The General Data Protection Regulation (GDPR), which came into effect in May, is both the most recent and one of the strictest sets of regulations to enter the market. The legislation holds companies responsible for protecting the personal data of their customer and personnel no matter where in the life cycle or supply chain it is. This means a company will still be liable even if data is lost because of a third-party data processor suffering a breach, making supply chain diligence more important than ever.

Several other prominent regulations and guidelines also now hold organisations directly responsible for the shortcomings of their suppliers and partners, such as the Health Insurance Portability and Accountability Act (HIPAA) in the US, the Financial Conduct Authority (FCA) and NIS Directive.

Measuring the risks

Quantifying the potential risks presented through third parties has long been a difficult and often unreliable task. A longstanding approach to measuring third-party risks has been to use lengthy in-depth questionnaires to assess initial partner risk, sometimes followed by periodical surveys to monitor ongoing threat.

While this can help to reveal possible security concerns, the approach will only yield a ‘point in time’ snapshot of the company at the time of assessment. As these surveys tend to be very manual processes that are resource heavy, most companies will only conduct them on an annual or bi-annual basis, leaving considerable room for threats to emerge in between.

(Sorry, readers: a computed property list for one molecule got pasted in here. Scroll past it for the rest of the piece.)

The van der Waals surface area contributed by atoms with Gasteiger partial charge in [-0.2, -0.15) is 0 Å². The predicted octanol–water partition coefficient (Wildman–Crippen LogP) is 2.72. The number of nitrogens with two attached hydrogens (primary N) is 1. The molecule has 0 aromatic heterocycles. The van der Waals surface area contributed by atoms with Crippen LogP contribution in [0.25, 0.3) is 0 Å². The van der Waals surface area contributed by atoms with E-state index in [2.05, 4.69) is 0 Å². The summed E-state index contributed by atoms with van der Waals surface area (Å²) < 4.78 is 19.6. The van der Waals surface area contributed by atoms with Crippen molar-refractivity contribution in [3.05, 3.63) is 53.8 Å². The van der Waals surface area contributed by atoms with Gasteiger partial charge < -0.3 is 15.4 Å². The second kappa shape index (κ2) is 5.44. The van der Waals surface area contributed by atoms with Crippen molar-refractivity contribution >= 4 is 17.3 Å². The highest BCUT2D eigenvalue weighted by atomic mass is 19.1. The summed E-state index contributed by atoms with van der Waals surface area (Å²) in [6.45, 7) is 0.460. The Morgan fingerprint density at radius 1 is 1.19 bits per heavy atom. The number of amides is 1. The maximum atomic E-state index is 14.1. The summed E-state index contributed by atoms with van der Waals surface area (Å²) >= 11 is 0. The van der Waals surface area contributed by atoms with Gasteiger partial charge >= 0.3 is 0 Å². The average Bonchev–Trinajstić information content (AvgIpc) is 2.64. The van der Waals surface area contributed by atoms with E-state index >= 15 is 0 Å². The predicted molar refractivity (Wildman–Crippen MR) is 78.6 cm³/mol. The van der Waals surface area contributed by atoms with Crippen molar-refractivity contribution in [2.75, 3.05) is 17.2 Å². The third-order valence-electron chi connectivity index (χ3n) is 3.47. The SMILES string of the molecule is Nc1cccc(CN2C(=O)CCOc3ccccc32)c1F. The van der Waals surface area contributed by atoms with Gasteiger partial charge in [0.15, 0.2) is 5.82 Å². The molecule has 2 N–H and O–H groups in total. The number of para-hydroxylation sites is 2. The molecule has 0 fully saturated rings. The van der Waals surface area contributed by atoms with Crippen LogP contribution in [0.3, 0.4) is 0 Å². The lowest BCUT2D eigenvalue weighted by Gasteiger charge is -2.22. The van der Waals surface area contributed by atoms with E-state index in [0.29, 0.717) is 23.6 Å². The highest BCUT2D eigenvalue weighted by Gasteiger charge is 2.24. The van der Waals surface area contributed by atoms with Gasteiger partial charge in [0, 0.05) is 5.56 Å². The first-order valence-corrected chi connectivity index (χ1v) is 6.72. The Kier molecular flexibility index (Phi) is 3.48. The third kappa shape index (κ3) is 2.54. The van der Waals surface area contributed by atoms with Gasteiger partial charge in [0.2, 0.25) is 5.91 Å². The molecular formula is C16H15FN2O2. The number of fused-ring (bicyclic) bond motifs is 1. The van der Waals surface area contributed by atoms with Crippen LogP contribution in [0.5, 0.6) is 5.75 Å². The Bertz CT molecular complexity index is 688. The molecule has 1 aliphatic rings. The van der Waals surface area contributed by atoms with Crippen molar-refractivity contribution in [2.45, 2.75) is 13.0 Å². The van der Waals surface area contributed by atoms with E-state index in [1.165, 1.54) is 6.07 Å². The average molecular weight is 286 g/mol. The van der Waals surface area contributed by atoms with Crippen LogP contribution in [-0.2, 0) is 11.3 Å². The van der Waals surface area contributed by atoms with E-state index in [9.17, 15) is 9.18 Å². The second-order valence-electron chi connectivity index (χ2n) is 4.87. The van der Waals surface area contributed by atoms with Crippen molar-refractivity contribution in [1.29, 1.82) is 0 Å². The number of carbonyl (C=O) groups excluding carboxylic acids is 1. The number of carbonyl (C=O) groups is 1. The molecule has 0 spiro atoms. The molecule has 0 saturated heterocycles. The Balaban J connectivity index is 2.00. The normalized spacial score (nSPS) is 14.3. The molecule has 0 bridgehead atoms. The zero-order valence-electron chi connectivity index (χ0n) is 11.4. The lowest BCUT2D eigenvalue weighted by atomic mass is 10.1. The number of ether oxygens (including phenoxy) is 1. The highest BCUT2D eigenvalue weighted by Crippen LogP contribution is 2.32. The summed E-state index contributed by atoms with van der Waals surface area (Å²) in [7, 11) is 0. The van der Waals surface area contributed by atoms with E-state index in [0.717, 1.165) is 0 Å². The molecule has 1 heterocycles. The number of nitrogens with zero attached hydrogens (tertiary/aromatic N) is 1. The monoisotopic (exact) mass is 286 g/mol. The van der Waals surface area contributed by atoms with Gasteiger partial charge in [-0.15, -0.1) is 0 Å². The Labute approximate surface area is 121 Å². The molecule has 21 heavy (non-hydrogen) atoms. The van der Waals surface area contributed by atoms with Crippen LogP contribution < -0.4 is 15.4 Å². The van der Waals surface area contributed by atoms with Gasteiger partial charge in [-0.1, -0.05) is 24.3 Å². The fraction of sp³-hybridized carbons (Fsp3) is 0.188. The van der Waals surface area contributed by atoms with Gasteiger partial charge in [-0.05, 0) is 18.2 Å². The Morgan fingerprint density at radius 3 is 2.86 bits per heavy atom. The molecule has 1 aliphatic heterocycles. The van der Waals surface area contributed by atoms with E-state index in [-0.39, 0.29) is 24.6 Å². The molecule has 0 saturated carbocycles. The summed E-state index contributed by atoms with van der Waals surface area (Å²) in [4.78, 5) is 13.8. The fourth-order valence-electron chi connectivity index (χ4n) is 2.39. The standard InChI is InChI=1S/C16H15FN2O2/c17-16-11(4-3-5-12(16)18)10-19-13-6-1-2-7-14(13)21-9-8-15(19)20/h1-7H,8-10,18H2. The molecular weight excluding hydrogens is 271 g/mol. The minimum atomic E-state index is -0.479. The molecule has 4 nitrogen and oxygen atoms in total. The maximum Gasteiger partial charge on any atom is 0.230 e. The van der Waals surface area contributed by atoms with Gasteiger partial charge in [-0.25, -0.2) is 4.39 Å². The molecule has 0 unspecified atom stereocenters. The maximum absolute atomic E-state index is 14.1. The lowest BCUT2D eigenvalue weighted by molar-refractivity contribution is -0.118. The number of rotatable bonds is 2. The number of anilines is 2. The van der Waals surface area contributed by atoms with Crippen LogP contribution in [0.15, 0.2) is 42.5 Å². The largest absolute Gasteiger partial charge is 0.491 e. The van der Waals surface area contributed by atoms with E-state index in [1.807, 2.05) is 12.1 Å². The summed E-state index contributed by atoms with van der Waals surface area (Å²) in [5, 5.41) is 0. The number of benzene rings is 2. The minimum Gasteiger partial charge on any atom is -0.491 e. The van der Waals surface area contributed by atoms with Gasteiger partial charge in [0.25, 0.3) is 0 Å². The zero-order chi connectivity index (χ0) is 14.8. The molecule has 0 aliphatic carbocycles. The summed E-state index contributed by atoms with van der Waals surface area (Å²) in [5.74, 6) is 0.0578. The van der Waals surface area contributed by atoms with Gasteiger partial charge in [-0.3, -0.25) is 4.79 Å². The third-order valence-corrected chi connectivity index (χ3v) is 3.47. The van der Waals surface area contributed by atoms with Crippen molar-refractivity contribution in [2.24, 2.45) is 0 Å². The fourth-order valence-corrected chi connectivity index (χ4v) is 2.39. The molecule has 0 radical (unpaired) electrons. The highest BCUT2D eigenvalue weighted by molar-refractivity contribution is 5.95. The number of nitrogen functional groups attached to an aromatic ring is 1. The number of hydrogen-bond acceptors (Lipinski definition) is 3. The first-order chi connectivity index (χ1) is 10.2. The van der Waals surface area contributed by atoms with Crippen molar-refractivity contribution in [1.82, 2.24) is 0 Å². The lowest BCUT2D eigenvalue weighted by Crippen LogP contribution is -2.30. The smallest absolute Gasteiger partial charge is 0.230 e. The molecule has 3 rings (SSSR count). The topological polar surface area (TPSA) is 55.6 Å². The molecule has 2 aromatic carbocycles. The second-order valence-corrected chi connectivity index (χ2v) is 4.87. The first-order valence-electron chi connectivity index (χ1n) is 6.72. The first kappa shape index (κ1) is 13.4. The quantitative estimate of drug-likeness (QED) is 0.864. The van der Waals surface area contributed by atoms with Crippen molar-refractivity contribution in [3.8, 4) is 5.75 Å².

Organisations can overcome these blind spots by making risk assessment an ongoing process rather than a static snapshot. With some companies maintaining dozens or even hundreds of contacts, this may seem like an impossible task. However, this can be managed by creating a prioritised list of vendors based on elements such as their current risk posture, importance to the company and access to critical data and systems.

The higher priority companies may warrant monthly assessment, while those that pose little threat may require only annual surveys. Third parties that have a critical level of importance or risk could even be assessed in real time.

Measuring third party risk will also be made easier by integrating security and vendor procurement policies. There should be strictly defined risk thresholds depending on a vendor’s importance and access to essential assets, and contractual obligations to fix any security issues that emerge.

To make this approach work, an organisation will need to have a thorough understanding of its own IT infrastructure and how confidential information is accessed and shared internally and externally. Assessment needs to focus not only on a vendor’s technology, but also its security and risk policies and how well they are followed and enforced.

As comprehensive and on-going risk monitoring will often require a great deal of time and specialist experience, it can often be beneficial to take on an independent expert to set up and maintain the process with a managed service approach. This will ensure that any risk alerts are backed with professional analysis to provide a clearer insight into potential risk and will also make it easier to provide expert guidance to third party vendors that need to improve their security. Using an independent service provider can also make it easier to take an impartial view when benchmarking against industry peers and tracking trends.

By equipping themselves with a thorough understanding of their supply chain of third-party partners and suppliers and the potential risks these relationships represent, organisations can identify any vulnerabilities before they can be exploited by attackers.